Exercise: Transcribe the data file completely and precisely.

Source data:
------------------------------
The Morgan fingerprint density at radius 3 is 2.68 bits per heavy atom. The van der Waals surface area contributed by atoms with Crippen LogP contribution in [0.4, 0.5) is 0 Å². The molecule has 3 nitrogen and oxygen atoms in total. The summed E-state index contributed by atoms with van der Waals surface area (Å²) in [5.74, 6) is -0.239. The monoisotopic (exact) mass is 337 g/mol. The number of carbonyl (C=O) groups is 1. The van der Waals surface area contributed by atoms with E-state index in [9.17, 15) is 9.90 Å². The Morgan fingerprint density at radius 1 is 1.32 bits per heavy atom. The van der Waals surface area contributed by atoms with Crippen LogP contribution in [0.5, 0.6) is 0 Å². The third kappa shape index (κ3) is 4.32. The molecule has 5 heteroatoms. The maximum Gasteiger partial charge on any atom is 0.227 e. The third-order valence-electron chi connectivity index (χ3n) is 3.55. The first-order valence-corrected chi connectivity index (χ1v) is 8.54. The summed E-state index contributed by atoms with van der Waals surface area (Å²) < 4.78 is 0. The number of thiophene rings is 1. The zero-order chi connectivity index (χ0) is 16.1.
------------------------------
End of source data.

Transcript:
The Morgan fingerprint density at radius 3 is 2.68 bits per heavy atom. The van der Waals surface area contributed by atoms with Crippen LogP contribution in [0.4, 0.5) is 0 Å². The molecule has 3 nitrogen and oxygen atoms in total. The summed E-state index contributed by atoms with van der Waals surface area (Å²) in [5.74, 6) is -0.239. The monoisotopic (exact) mass is 337 g/mol. The number of carbonyl (C=O) groups is 1. The van der Waals surface area contributed by atoms with E-state index in [9.17, 15) is 9.90 Å². The Morgan fingerprint density at radius 1 is 1.32 bits per heavy atom. The van der Waals surface area contributed by atoms with Crippen LogP contribution in [0.5, 0.6) is 0 Å². The third kappa shape index (κ3) is 4.32. The molecule has 5 heteroatoms. The maximum Gasteiger partial charge on any atom is 0.227 e. The third-order valence-electron chi connectivity index (χ3n) is 3.55. The first-order valence-corrected chi connectivity index (χ1v) is 8.54. The summed E-state index contributed by atoms with van der Waals surface area (Å²) < 4.78 is 0. The number of thiophene rings is 1. The zero-order chi connectivity index (χ0) is 16.1.